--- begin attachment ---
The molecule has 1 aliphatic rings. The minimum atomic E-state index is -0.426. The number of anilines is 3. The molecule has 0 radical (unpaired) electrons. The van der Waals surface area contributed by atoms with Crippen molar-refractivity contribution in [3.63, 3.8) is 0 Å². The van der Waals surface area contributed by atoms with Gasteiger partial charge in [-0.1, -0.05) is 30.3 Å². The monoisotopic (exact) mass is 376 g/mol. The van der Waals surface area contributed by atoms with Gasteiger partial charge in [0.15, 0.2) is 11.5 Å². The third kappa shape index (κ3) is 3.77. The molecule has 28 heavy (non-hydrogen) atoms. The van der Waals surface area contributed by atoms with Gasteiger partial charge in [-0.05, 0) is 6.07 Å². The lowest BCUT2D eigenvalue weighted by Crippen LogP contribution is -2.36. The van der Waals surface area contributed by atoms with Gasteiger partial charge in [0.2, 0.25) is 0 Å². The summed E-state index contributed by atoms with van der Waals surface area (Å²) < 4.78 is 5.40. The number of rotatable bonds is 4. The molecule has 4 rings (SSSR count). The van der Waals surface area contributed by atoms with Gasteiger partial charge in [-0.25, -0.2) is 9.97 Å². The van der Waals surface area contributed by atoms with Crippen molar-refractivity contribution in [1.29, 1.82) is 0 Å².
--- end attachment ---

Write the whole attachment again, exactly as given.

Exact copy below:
The molecule has 1 aliphatic rings. The minimum atomic E-state index is -0.426. The number of anilines is 3. The molecule has 0 radical (unpaired) electrons. The van der Waals surface area contributed by atoms with Crippen molar-refractivity contribution in [3.63, 3.8) is 0 Å². The van der Waals surface area contributed by atoms with Gasteiger partial charge in [-0.1, -0.05) is 30.3 Å². The monoisotopic (exact) mass is 376 g/mol. The van der Waals surface area contributed by atoms with Gasteiger partial charge in [0.15, 0.2) is 11.5 Å². The third kappa shape index (κ3) is 3.77. The molecule has 28 heavy (non-hydrogen) atoms. The van der Waals surface area contributed by atoms with Gasteiger partial charge in [-0.05, 0) is 6.07 Å². The lowest BCUT2D eigenvalue weighted by Crippen LogP contribution is -2.36. The van der Waals surface area contributed by atoms with Gasteiger partial charge in [0.2, 0.25) is 0 Å². The summed E-state index contributed by atoms with van der Waals surface area (Å²) < 4.78 is 5.40. The number of rotatable bonds is 4. The molecule has 4 rings (SSSR count). The van der Waals surface area contributed by atoms with Gasteiger partial charge in [-0.25, -0.2) is 9.97 Å². The van der Waals surface area contributed by atoms with Crippen molar-refractivity contribution in [1.29, 1.82) is 0 Å².